Portland Queer Film Festical 2019: Now in its 23rd year, the Portland Queer Film Festival (PDXQ) takes place September 20 – 26, 2019 at Portland’s historic Cinema 21. The festival showcases feature, documentary and short films from all over the world that are made by, about or of interest to the Queer community.
Introduction to Transgender Health for Health Professionals: The OHSU Transgender Health Program faculty and staff are offering “An Introduction to Transgender Health for Medical and Mental Health Professionals” to learn about gender affirming care across the lifespan. The target audience includes primary care and specialty physicians, nurse practitioners, physician assistants and mental health providers. Saturday, Sept. 21, 8am – 5pm at the OHSU Robertson Life Sciences Building. For registration, fees and detailed agenda, visit the registration link.
DEI in the News
A nation of neighbors (Source Weekly)
“We have more diversity in our community than a lot of people realize,” Rook, who works in educational equity at Oregon State University-Cascades, said. “I think it’s really commonplace to talk about how un-diverse or white Bend is—and certainly there are plenty of white people in Bend. But we do have significant communities … folks who are not white, not straight, not English as their first language.”
Cradle-to-Prison Pipeline Becomes Cradle-to-College Pathway Under Groups’ Efforts (Insight Into Diversity)
A crucial part of clearing the pathway to college is reducing exclusionary discipline policies at K-12 schools. Such policies include suspending students for long periods of time, often for vague and highly subjective infractions. Underrepresented groups who are disproportionately targeted by punitive discipline include Black and Brown youth, children with disabilities, foster youth, LGBTQ individuals, girls of color, English language learners (ELLs), children with post-traumatic stress disorder (PTSD), and poor children.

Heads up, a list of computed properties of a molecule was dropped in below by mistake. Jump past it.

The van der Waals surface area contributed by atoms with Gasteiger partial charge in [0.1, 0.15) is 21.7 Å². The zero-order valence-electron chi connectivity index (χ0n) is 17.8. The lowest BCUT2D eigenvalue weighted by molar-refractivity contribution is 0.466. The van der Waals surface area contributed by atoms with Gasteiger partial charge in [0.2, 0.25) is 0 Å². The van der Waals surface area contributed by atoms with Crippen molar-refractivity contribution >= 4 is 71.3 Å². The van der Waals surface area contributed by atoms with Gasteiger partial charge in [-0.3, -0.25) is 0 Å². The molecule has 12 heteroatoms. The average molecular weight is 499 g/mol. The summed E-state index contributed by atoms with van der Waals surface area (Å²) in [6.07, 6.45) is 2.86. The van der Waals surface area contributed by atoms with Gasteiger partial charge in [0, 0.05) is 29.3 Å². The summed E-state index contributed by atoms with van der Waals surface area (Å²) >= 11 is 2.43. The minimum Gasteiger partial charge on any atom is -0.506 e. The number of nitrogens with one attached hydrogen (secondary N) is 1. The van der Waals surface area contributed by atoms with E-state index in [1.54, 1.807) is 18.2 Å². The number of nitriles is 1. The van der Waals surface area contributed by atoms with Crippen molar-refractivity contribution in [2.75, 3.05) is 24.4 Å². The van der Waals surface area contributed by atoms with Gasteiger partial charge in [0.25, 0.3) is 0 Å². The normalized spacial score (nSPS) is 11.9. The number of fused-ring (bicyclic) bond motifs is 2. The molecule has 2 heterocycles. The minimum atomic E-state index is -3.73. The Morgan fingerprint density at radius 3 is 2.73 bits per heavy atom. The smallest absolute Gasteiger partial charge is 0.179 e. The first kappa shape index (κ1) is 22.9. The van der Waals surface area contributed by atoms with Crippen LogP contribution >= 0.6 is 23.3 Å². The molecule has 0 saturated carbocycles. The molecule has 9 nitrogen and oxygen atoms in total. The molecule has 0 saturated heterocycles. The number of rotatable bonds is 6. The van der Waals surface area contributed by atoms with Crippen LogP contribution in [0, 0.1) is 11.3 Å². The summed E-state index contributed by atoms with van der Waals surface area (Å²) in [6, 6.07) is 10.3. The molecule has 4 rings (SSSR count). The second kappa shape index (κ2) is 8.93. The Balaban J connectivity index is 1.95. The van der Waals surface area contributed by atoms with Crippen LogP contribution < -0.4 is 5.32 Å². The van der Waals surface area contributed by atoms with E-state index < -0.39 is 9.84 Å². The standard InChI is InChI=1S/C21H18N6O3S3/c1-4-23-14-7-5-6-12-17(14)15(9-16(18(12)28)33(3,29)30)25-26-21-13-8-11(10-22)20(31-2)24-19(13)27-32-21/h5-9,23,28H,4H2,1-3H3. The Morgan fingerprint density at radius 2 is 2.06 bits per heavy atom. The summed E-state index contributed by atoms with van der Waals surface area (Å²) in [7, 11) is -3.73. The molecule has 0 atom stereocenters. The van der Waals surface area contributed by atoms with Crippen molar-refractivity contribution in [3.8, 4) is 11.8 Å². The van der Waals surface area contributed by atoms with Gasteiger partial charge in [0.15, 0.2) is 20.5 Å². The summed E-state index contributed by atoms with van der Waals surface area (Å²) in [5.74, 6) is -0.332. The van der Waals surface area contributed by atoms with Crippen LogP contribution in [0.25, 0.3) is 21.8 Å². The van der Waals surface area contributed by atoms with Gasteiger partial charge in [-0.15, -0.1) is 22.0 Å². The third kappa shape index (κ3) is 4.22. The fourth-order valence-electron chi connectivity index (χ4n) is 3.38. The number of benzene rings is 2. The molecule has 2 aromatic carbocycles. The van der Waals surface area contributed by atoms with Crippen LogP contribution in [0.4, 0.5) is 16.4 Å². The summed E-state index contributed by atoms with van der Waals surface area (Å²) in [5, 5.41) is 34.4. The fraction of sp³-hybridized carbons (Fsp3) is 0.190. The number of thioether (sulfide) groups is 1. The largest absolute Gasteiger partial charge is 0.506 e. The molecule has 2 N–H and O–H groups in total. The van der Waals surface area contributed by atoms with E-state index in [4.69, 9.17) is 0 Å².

The Women Leading Power Five Athletic Departments (NY Times)
Women make up close to half of college athletes, but only a few are athletic directors in America’s wealthiest and most powerful sports conferences. Of the 65 colleges in the nation’s most powerful sports conferences, only four have women leading the athletic department.
Extension in the News
Evaluating pollinators for abundance and diversity
The study’s findings have value because both pollen abundance and diversity are critical for colony growth and survival of the honeybee, says Ramesh Sagili, the study corresponding author and an OSU associate professor of apiculture and honeybee Extension specialist.
Cruising through school
Newport News Times
“This is the third year we’ve been out doing this research cruise,” said Tracy Crews, Oregon Sea Grant’s marine education program manager. “We take out high school students, community college students to work with graduate students and researchers here at Oregon State University.”